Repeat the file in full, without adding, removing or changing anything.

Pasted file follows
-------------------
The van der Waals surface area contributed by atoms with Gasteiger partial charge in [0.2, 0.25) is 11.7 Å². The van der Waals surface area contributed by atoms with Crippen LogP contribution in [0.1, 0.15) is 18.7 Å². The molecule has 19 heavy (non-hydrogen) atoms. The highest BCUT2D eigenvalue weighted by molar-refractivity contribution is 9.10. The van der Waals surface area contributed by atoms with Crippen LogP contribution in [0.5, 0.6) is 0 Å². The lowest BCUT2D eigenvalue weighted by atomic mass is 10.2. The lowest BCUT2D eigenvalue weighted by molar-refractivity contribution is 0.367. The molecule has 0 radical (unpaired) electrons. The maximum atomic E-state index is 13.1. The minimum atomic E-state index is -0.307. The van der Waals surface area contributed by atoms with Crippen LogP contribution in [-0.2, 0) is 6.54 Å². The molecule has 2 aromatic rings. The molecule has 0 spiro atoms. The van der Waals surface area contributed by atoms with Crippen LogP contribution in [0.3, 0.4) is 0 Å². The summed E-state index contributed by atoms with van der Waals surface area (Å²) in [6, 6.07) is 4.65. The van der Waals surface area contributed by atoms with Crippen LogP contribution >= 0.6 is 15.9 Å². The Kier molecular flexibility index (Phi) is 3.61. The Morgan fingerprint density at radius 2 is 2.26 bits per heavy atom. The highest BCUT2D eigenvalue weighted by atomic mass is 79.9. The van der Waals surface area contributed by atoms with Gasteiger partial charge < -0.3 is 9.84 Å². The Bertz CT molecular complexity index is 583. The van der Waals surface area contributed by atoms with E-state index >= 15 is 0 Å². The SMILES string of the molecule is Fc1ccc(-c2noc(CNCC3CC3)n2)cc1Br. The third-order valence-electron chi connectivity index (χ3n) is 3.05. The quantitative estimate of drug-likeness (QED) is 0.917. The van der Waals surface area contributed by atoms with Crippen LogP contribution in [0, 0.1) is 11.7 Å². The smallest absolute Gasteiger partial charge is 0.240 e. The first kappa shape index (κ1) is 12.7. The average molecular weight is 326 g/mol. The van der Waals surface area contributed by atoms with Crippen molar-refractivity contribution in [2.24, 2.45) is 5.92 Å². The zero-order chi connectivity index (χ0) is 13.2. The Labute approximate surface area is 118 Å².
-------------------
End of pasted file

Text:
The van der Waals surface area contributed by atoms with Gasteiger partial charge in [0.2, 0.25) is 11.7 Å². The van der Waals surface area contributed by atoms with Crippen LogP contribution in [0.1, 0.15) is 18.7 Å². The molecule has 19 heavy (non-hydrogen) atoms. The highest BCUT2D eigenvalue weighted by molar-refractivity contribution is 9.10. The van der Waals surface area contributed by atoms with Crippen LogP contribution in [0.5, 0.6) is 0 Å². The lowest BCUT2D eigenvalue weighted by atomic mass is 10.2. The lowest BCUT2D eigenvalue weighted by molar-refractivity contribution is 0.367. The molecule has 0 radical (unpaired) electrons. The maximum atomic E-state index is 13.1. The minimum atomic E-state index is -0.307. The van der Waals surface area contributed by atoms with Crippen LogP contribution in [-0.2, 0) is 6.54 Å². The molecule has 2 aromatic rings. The molecule has 0 spiro atoms. The van der Waals surface area contributed by atoms with Crippen LogP contribution in [0.3, 0.4) is 0 Å². The summed E-state index contributed by atoms with van der Waals surface area (Å²) in [6, 6.07) is 4.65. The van der Waals surface area contributed by atoms with Crippen LogP contribution >= 0.6 is 15.9 Å². The Kier molecular flexibility index (Phi) is 3.61. The Morgan fingerprint density at radius 2 is 2.26 bits per heavy atom. The highest BCUT2D eigenvalue weighted by atomic mass is 79.9. The van der Waals surface area contributed by atoms with Gasteiger partial charge < -0.3 is 9.84 Å². The Bertz CT molecular complexity index is 583. The van der Waals surface area contributed by atoms with E-state index >= 15 is 0 Å². The SMILES string of the molecule is Fc1ccc(-c2noc(CNCC3CC3)n2)cc1Br. The third-order valence-electron chi connectivity index (χ3n) is 3.05. The quantitative estimate of drug-likeness (QED) is 0.917. The van der Waals surface area contributed by atoms with Crippen LogP contribution in [0, 0.1) is 11.7 Å². The smallest absolute Gasteiger partial charge is 0.240 e. The first kappa shape index (κ1) is 12.7. The average molecular weight is 326 g/mol. The van der Waals surface area contributed by atoms with Crippen molar-refractivity contribution in [2.24, 2.45) is 5.92 Å². The zero-order chi connectivity index (χ0) is 13.2. The Labute approximate surface area is 118 Å².